Rail strikes will resume in early December – but on a region-by-region basis. Train drivers belonging to the Aslef union will walk out on a range of days from 2 to 8 December.
Rather than an all-out national strike, cancellations will ripple across Britain during the course of the week as drivers at individual train operators stop work.
Each day apart from Monday 4 December, a different part of the country is to be targeted to cause maximum disruption.
In addition, a nine-day overtime ban will cause extra cancellations from 1 to 9 December inclusive.
Aslef says it is seeking a no-strings increase for “train drivers who have not had an increase in salary for four-and-a-half years”.
The train operators are represented in negotiations by the Rail Delivery Group (RDG), which in turn is directed by ministers – who will sign off any settlement. They insist any pay rise must be contingent on modernising working practices
An earlier offer from the RMT, in April, was rejected by the union leadership without being put to a vote.
The pattern announced by Aslef is:
- Saturday 2 December: East Midlands Railway and LNER.
- Sunday 3 December: Avanti West Coast, Chiltern, Great Northern, Thameslink and West Midlands Trains
- Monday 4 December: no strikes
- Tuesday 5 December: C2C and Greater Anglia
- Wednesday 6 December: Southeastern, Southern/Gatwick Express, South Western Railway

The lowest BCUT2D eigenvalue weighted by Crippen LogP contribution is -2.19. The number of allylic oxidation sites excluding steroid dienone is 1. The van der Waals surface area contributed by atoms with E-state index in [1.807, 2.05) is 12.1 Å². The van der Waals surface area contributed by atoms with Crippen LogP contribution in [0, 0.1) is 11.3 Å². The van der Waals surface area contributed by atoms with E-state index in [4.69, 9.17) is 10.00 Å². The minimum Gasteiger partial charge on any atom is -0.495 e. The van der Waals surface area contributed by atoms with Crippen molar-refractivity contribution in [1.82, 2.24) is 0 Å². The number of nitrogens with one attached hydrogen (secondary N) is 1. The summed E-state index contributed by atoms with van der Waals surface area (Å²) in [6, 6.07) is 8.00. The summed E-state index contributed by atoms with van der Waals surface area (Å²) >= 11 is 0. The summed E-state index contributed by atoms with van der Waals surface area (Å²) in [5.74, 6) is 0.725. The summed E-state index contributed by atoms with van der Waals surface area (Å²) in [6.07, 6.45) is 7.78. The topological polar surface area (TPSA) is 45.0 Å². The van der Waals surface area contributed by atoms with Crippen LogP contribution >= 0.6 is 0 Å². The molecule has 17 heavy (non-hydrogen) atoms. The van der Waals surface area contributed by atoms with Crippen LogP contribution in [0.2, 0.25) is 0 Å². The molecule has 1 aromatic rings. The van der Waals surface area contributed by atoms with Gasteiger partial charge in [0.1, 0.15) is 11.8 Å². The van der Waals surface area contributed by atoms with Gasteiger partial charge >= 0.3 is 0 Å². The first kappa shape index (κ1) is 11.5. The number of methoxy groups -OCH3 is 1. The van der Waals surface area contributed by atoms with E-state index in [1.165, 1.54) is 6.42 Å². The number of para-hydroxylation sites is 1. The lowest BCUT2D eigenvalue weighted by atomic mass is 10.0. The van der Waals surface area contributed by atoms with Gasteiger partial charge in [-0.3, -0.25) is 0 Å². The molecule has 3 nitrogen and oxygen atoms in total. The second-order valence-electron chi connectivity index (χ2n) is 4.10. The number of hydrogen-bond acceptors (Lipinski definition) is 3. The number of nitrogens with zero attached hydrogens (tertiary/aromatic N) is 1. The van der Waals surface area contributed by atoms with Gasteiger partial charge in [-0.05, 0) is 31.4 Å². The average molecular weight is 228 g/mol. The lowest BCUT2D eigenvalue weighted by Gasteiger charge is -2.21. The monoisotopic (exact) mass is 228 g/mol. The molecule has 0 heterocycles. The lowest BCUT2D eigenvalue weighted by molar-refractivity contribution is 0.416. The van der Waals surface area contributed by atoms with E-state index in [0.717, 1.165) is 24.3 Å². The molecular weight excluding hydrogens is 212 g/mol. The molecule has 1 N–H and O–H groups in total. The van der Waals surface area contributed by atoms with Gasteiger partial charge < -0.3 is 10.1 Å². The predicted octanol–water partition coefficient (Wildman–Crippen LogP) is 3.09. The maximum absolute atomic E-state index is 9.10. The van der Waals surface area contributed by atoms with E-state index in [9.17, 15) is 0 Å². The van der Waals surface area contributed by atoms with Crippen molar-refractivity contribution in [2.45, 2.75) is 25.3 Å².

- Thursday 7 December: CrossCountry and GWR
- Friday 8 December: Northern and TransPennine Trains
Mick Whelan, Aslef’s general secretary, said: “We are determined to win this dispute and get a significant pay rise for train drivers who have not had an increase since 2019 while the cost of living, in that time, has soared.”
He accused the transport secretary, Mark Harper, of going “missing in action during this dispute”.
Mr Whelan said: “Our members have spoken and we know what they think. Every time they vote – and they have voted overwhelmingly – for strike action in pursuit of a proper pay rise it is a clear rejection of the offer that was made in April.
“The RDG’s offer – a land grab for all our terms and conditions – was made in the full knowledge that it couldn’t – and wouldn’t – be accepted.”
Since the national strikes began in the summer of 2022, train drivers belonging to Aslef have walked out on 14 previous occasions.
A spokesperson for the Rail Delivery Group said: “This wholly unnecessary strike action called by the Aslef leadership will sadly disrupt customers and businesses ahead of the vital festive period.
“The fair and affordable offer made by industry, which would take average driver base salaries for a four-day week from £60,000 to nearly £65,000, remains on the table.
“We urge the Aslef leadership to put it to its members, give Christmas back to our passengers, and end this damaging industrial dispute.”
A Department for Transport spokesperson said: “It is disappointing that Aslef are targeting the public and hospitality businesses at the beginning of the festive period.
“Taxpayers contributed £1,000 per household to protect train drivers’ jobs during the pandemic. Instead of going on strike, Aslef should be following in the footsteps of the other rail unions and giving their members a vote on this fair pay deal.”
Neither ScotRail nor Transport for Wales is involved in either dispute.